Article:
by Shamit Saggar
Harold Lasswell’s The Decision Making Process (1956) makes the compelling case for academics to get their hands dirty in the corridors of power. I read it eagerly, aged 23, as I prepared to start my first junior lectureship teaching public policy. Students take note if you want to use your knowledge to affect change.
Robert Dahl’s – Who Governs? (1961) argues for a vibrant pluralist democracy in which even the weakest groups in society have a shot at influencing public policy. I’m more sceptical. I have always been sensitive to those who don’t get heard, however much we celebrate our liberal ways of doing politics.
An American Dilemma (1944), written by the Swedish economist, Gunnar Myrdal, pointed to the huge tensions between our liberal creed and ideals and the results for marginalised groups. He was writing about African-Americans, and those lessons seems equally valid today and of relevance here in Australia.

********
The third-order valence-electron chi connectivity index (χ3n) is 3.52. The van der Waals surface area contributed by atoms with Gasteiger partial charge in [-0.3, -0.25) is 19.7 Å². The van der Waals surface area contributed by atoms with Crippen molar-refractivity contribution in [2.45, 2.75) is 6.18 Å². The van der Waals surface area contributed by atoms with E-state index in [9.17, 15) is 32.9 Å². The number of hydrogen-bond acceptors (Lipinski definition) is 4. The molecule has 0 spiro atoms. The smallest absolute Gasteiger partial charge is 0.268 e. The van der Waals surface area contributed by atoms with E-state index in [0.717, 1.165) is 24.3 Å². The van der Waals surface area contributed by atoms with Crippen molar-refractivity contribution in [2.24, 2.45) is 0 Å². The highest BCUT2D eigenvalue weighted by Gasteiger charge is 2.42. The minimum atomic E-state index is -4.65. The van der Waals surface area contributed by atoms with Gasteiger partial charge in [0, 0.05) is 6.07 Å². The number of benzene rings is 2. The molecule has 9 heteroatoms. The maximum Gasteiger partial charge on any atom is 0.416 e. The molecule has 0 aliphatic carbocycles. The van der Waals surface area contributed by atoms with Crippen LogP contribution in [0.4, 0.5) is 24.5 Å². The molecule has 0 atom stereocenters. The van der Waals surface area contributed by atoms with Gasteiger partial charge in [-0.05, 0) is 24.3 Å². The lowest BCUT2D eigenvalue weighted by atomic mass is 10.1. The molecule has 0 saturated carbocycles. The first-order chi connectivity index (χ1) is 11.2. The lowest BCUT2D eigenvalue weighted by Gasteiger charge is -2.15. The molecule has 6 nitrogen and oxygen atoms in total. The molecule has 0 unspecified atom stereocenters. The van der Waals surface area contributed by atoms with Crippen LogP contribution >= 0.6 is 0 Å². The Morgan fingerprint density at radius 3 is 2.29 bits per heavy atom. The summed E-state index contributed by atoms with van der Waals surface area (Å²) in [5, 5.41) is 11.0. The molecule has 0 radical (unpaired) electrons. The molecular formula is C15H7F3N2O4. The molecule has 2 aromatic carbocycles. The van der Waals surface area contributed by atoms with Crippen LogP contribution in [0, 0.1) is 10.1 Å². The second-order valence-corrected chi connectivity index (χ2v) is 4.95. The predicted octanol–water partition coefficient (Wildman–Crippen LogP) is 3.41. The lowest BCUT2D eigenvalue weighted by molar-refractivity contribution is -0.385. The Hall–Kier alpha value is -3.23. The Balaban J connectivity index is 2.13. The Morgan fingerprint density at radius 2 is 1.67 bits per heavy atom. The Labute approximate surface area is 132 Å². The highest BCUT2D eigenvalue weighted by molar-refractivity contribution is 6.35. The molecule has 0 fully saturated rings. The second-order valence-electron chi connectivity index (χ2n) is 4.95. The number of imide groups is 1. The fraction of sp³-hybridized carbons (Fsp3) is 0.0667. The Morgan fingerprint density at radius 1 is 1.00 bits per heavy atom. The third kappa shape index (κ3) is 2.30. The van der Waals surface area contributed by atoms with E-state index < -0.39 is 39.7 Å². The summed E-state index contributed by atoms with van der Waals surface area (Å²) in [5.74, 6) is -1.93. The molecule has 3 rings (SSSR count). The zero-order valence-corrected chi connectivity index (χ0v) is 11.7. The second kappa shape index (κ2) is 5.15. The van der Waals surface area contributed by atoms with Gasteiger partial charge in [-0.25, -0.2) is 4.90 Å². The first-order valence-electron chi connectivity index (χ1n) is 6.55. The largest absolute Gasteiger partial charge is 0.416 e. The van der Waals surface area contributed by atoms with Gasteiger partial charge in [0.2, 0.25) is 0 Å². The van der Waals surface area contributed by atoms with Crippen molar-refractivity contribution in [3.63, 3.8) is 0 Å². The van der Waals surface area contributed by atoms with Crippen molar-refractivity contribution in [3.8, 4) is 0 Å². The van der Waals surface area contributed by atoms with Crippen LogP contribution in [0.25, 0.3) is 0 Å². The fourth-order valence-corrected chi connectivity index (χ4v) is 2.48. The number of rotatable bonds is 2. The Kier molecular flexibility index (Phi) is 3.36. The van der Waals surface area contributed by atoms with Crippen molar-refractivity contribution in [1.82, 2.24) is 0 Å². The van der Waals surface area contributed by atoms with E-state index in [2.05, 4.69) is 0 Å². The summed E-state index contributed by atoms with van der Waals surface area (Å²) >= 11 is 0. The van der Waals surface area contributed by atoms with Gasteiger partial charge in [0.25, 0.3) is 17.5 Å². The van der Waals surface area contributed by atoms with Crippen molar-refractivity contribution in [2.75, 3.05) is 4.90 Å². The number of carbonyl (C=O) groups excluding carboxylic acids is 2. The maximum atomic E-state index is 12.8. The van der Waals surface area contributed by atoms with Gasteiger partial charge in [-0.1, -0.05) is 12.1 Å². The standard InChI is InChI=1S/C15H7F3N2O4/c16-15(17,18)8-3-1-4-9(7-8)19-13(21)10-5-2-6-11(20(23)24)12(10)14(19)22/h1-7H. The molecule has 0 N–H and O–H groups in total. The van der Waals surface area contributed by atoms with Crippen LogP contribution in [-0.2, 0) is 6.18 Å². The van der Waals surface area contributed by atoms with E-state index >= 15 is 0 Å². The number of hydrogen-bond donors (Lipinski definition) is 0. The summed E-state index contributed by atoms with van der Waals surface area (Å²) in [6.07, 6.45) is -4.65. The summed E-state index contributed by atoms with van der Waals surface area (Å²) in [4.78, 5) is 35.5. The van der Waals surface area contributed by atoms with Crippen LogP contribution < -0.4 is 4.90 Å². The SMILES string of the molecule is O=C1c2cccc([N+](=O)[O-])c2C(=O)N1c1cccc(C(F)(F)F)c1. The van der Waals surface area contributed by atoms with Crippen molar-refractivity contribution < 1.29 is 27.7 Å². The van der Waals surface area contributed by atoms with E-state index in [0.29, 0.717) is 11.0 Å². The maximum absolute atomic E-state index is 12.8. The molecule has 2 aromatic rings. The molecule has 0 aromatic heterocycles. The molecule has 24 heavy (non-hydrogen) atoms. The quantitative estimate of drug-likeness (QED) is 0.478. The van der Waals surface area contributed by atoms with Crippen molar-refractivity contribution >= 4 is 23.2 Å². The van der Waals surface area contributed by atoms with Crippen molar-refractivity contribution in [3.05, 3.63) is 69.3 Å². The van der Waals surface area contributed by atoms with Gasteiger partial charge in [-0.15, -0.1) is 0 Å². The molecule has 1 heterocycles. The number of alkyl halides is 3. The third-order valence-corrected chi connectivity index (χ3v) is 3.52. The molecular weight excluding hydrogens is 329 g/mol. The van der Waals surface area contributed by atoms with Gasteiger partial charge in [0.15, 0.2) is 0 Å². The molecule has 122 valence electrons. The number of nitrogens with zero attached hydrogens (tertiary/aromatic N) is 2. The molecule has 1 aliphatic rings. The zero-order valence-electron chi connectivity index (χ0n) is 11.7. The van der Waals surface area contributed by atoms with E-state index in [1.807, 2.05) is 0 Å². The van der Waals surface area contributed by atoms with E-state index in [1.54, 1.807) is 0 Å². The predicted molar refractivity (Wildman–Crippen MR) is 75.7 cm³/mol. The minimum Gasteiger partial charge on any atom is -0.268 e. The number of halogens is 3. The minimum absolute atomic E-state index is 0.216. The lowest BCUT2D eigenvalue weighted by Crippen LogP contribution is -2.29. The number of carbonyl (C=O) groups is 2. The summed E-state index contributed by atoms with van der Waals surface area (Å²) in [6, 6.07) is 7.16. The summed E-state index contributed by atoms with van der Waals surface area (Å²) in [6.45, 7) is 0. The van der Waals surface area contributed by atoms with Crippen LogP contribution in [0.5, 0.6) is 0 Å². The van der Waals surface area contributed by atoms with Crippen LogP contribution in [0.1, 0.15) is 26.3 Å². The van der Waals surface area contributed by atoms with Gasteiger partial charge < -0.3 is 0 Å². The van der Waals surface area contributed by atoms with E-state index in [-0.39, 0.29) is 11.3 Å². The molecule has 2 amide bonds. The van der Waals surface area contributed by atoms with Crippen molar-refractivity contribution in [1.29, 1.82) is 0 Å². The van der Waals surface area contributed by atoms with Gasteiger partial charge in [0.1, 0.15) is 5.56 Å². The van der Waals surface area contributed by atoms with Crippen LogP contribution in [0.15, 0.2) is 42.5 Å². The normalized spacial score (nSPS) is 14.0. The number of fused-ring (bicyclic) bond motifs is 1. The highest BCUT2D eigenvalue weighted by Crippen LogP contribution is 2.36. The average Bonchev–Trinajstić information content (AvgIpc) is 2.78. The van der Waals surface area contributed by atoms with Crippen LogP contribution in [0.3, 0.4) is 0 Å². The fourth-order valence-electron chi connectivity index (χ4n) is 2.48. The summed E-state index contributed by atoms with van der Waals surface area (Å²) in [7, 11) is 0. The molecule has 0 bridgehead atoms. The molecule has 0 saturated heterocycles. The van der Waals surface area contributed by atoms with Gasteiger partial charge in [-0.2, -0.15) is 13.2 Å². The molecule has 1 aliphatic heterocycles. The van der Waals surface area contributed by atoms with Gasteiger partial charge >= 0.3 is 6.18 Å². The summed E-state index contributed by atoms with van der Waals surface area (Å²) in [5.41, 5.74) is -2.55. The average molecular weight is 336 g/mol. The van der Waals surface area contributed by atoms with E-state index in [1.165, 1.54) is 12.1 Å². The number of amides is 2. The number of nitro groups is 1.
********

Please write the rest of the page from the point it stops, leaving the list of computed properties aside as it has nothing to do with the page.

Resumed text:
Gillian Tett’s Fool’s Gold (2009) tells the detailed story of unrestrained greed, weak regulatory systems and naïve politicians – the real causes of the great financial crash. It sets out why intelligent, probing regulation armed with knowledge and expertise are the best weapons we have.
The Blunders of our Governments (2013) by Ivor Crewe and the late Tony King is a timely reminder of all that has gone wrong in large-scale public policy. When I worked in Prime Minister Tony Blair’s forward strategy team my mind kept tugging back: perhaps we could do more good with a backward strategy to defuse the ticking policy mistakes made ten years ago? This book explains why – and reflects my temperament to ‘do no harm’.
Shamit Saggar is inaugural director of the University of Western Australia’s Public Policy Institute